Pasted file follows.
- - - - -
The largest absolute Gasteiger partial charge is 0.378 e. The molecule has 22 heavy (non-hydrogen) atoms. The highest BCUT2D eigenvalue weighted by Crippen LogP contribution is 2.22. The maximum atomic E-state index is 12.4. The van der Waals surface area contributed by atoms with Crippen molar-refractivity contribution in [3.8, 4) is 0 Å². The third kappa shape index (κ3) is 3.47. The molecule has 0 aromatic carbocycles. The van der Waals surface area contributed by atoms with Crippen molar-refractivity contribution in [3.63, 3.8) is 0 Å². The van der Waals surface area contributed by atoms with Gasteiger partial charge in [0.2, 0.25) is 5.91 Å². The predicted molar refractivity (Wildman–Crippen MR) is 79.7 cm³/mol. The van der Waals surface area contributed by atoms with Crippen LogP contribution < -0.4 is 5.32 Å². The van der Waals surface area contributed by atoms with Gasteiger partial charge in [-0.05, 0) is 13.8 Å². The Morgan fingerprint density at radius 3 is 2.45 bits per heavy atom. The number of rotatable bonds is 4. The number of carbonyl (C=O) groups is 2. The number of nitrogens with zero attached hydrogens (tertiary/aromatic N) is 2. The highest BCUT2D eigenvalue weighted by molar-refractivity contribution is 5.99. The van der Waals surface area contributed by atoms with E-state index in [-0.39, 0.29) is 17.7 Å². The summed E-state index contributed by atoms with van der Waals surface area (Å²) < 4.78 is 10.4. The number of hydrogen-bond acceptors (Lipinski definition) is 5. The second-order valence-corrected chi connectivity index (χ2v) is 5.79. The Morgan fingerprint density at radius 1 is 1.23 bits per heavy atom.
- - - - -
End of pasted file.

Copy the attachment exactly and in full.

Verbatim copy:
The largest absolute Gasteiger partial charge is 0.378 e. The molecule has 22 heavy (non-hydrogen) atoms. The highest BCUT2D eigenvalue weighted by Crippen LogP contribution is 2.22. The maximum atomic E-state index is 12.4. The van der Waals surface area contributed by atoms with Crippen molar-refractivity contribution in [3.8, 4) is 0 Å². The third kappa shape index (κ3) is 3.47. The molecule has 0 aromatic carbocycles. The van der Waals surface area contributed by atoms with Crippen molar-refractivity contribution in [3.63, 3.8) is 0 Å². The van der Waals surface area contributed by atoms with Gasteiger partial charge in [0.2, 0.25) is 5.91 Å². The predicted molar refractivity (Wildman–Crippen MR) is 79.7 cm³/mol. The van der Waals surface area contributed by atoms with Crippen LogP contribution < -0.4 is 5.32 Å². The van der Waals surface area contributed by atoms with Gasteiger partial charge in [-0.05, 0) is 13.8 Å². The Morgan fingerprint density at radius 3 is 2.45 bits per heavy atom. The number of rotatable bonds is 4. The number of carbonyl (C=O) groups is 2. The number of nitrogens with zero attached hydrogens (tertiary/aromatic N) is 2. The highest BCUT2D eigenvalue weighted by molar-refractivity contribution is 5.99. The van der Waals surface area contributed by atoms with E-state index in [-0.39, 0.29) is 17.7 Å². The summed E-state index contributed by atoms with van der Waals surface area (Å²) < 4.78 is 10.4. The number of hydrogen-bond acceptors (Lipinski definition) is 5. The second-order valence-corrected chi connectivity index (χ2v) is 5.79. The Morgan fingerprint density at radius 1 is 1.23 bits per heavy atom.